You don't need to open the firewall to access these processes to external traffic. In fact, I'd strongly recommend against it as those processes don't need to go outside of the network. While these processes are used by ArcGIS Enterprise, they're all used for internal machine communication, not external machine communication and don't pertain to licensing. 

https://service.esri.com and my.esri.com *should* be all you need to whitelist.I think this is an aynch request, so you should whitelist for both inbound and outbound communications. Basically you send the authorization info up, and the server responds with a separate file.

RachelSears
Occasional Contributor II

Hi Randall,

By inbound communication, I did mean internal communication, and/or communication between the remote system and the integration platform. In some secure environments, the firewall is used to restrict internal communication, so I should have specified that point. Hope this clears it up!

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by Anonymous User
Not applicable

Hello Randall, yeah... I thought so. Whilst software authorization ís poorly documented regarding in comparison to the rest of the ArcGIS platform (not my first "weird IT partner" deployment this...), those were the ones I told them to whitelist... yet still... no authorisation, with the ARM in azure (and cloudbuilder itself, after about 45min...) throwing above json as the exception. An exception they don't throw when we don't use the CSP provided network but our own created (but yeah, obv, at that point no databases for our poor GIS-poc).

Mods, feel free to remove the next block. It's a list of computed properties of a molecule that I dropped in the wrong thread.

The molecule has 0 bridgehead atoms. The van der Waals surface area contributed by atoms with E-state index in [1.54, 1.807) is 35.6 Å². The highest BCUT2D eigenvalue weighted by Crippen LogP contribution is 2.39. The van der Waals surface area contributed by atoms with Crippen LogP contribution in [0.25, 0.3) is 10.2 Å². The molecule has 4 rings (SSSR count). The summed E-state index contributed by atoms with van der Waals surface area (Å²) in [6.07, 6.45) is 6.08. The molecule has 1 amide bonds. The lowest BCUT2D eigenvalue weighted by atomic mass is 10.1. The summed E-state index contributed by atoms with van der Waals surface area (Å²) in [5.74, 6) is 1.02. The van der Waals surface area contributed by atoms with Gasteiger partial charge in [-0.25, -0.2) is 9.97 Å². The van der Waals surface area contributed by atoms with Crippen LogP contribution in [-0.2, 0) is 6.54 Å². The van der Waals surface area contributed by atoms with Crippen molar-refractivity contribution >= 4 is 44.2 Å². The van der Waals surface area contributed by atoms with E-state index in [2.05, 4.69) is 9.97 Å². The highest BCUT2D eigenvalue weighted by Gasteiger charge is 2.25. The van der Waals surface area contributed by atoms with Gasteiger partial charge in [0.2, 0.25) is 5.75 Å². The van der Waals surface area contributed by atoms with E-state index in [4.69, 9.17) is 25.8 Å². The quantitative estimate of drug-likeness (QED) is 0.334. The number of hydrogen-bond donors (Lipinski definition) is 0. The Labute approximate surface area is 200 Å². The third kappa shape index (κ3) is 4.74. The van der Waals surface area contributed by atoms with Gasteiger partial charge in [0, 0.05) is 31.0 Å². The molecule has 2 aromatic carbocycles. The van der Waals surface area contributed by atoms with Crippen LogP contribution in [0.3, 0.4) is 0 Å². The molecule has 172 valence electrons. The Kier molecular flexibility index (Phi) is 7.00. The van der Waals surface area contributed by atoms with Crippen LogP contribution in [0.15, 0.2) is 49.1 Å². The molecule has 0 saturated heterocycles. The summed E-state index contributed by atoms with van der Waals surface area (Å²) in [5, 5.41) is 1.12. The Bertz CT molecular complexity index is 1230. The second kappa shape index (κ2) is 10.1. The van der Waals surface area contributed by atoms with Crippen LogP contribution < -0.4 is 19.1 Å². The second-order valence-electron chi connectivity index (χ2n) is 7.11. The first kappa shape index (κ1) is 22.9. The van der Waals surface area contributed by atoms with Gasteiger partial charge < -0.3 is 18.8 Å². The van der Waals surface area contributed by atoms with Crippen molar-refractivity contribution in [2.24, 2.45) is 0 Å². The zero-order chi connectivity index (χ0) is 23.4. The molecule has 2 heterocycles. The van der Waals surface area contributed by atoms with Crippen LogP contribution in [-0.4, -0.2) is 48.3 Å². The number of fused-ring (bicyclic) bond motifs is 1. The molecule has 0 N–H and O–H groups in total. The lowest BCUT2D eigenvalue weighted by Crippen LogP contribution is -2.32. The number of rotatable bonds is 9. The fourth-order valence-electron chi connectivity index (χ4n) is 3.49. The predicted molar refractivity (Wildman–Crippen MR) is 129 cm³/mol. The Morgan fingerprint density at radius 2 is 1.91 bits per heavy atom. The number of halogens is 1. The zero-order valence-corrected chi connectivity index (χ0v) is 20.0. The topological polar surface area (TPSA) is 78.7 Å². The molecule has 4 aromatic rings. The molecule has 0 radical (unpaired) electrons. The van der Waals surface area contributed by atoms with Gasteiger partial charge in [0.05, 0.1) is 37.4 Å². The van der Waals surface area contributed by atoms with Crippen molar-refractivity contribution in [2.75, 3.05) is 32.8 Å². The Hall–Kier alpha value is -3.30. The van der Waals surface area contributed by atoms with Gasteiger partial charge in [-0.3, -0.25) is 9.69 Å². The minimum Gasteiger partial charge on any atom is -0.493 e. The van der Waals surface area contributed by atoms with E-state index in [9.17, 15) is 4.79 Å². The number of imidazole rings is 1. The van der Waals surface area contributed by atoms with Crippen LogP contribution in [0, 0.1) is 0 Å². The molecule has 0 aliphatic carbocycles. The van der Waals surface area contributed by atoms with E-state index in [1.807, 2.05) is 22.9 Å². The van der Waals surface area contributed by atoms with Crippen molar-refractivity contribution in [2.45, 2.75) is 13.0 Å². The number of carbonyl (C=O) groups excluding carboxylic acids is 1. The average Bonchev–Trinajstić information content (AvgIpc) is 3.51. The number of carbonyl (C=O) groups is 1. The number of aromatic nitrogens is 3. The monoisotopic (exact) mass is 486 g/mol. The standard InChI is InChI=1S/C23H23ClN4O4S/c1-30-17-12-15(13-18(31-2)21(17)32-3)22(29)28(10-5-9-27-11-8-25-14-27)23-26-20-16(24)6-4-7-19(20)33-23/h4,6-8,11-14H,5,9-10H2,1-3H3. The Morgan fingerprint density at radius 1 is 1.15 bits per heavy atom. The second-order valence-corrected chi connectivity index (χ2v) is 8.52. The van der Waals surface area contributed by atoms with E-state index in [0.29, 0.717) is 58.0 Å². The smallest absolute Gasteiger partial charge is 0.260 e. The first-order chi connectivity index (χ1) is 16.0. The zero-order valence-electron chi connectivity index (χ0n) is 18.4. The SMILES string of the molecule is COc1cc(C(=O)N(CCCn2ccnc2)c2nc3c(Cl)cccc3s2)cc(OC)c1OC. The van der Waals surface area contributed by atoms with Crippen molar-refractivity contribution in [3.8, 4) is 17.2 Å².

We're trying to achieve a cloud-native deployment here. Our company (about 1807 ArcGIS users) is moving from on-prem to PAAS/IAAS. Our goal is to have a cloud-native deploy (using the supported and provided azure images provided by esri, like these: ArcGIS Enterprise 10.7.1 ), which leverages the whole 'seperation of application/config', using azure storage accounts and OMS for the GIS itself rather than drives and shares... We had luck with this before (and it made platform lifecycle management a breeze...), just not with this CSP, who for some reason feels like having to whitelist everything on the internal networks... I mean... the application has an endpoint in the form of a public IP...

Although I hoped to avoid it because to aside myself, a team also has to work with it (the list of changes we had to make for other parts where cloudbuilder failed is already getting to be not quite CI/CD friendly...). They might not be ás technical as myself, but parallel to trying to fix cloudbuilder, I'm going to explore GitHub - Esri/arcgis-cookbook: Chef cookbooks for ArcGIS  which perhaps gives a bit more granular control in comparison to the cloudbuilder...

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by Anonymous User
Not applicable

Hi! Yeah, these are all filled out. As stated previously, the file works great on a vnet created by ourselves. As for the firewall: we're using the esri-provided images, deployed programmatically in our image. No firewall config aside what is in azure resources. Cloudbuilder previously did that right, also in our poc. I also feel however that per-process whitelisting might not be the way to go... Our CSP also stated they specifically wanted sites...